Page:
Farrow W. Phlebolymphedema-a common underdiagnosed and undertreated problem in the wound care clinic. J Am Col Certif Wound Spec. 2010; 2:(1)14-23

Prevalence and characteristics of lymphoedema at a wound-care clinic

02 September 2020
Volume 4 · Issue 4



Lymphoedema is estimated to affect up to 300,000 Canadians but remains under-recognised and undertreated. A retrospective chart review was conducted to determine the clinical characteristics and treatment practices of lymphoedema in a Canadian wound care clinic.


Data were collected retrospectively from dictated clinic notes of 326 lymphoedema patients at a wound clinic in a regional rehabilitation hospital.


The mean age (±SD) of diagnosis was 66.8 (±15.5). Patients had 7.3 (±3.3) comorbidities and took 8.4 (±4.6) concomitant medications. The most common comorbidities were venous disease (73%), hypertension (60%), and obesity (46%). Clinic patients were less likely to be women, have arm lymphoedema, or have cancer-related aetiology compared with previous studies, reflecting a two-tiered model of care delivery in the area. Treatments prescribed by the clinic were consistent best practice recommendations for conservative treatment.


A significant proportion of the wound clinic's patients had lymphoedema. Lack of resources, lack of awareness among primary care providers, and patient adherence are barriers to lymphoedema care.

Lymphoedema is a chronic, debilitating condition arising from the accumulation of protein-rich fluid buildup in the skin. Primary lymphoedema is caused by malformed or absent lymphatics.1 Secondary lymphoedema has a variety of causes, including infection, chronic venous insufficiency, obesity, trauma, surgery, and immobility.1,2 Multiple factors may contribute to the underlying lymphatic dysfunction that leads to the development of lymphoedema. The most common cause of secondary lymphoedema worldwide is lymphatic filariasis affecting over 150 million people worldwide primarily in sub-Saharan Africa and Southern Asia. In developed countries, the most common aetiology is thought to be cancer treatment and/or its treatment.3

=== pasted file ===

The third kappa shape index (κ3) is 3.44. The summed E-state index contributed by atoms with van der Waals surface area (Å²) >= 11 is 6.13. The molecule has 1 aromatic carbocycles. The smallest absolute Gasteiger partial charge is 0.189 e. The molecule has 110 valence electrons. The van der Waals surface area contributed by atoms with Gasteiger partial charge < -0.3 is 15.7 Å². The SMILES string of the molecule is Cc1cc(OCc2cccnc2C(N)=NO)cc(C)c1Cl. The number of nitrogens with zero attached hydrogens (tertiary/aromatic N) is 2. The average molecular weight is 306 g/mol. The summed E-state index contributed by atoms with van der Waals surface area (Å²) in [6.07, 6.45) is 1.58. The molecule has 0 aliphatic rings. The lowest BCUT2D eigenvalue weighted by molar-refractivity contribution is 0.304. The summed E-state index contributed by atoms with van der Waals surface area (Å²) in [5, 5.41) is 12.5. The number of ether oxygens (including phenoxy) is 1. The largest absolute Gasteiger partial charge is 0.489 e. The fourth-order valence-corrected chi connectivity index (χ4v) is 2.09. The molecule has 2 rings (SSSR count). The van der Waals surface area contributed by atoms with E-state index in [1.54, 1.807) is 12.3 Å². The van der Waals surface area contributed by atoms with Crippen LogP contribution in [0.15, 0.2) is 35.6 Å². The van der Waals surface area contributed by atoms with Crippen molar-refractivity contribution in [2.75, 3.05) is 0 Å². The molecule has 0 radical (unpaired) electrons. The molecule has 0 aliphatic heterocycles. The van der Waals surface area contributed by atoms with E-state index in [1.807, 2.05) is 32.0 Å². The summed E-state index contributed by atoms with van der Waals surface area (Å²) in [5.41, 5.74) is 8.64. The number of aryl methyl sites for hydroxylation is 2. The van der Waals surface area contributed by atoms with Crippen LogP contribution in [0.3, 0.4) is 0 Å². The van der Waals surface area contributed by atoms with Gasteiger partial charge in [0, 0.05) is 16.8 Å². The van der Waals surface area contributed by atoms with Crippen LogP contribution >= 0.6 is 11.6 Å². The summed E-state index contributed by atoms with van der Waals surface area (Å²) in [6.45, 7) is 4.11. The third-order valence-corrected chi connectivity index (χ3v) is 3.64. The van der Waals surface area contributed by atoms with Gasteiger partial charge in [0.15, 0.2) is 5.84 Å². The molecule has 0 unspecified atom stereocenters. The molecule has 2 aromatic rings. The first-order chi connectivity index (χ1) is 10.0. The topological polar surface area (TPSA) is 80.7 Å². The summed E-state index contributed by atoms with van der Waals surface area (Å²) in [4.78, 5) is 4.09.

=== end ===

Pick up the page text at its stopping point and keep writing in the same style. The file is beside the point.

Regardless of aetiology, lymphoedema causes significant physical and psychosocial morbidity. Untreated lymphoedema can lead to recurrent infections, hospital admissions, and deformity of the affected limb.4 Reduced quality of life and employment difficulties have also been reported.5 The chronicity of the condition, for which there is no cure, may also be a source of frustration for patients. Management may include meticulous skin care, exercise, manual lymphatic drainage (MLD), a specialised form of massage, and compression therapy. Of these, the key treatment is compression therapy, which must be kept up indefinitely to be effective.6,7

Register now to continue reading

Thank you for visiting Wound Central and reading some of our peer-reviewed resources for wound care professionals. To read more, please register today. You’ll enjoy the following great benefits:

What's included

  • Access to clinical or professional articles

  • New content and clinical updates each month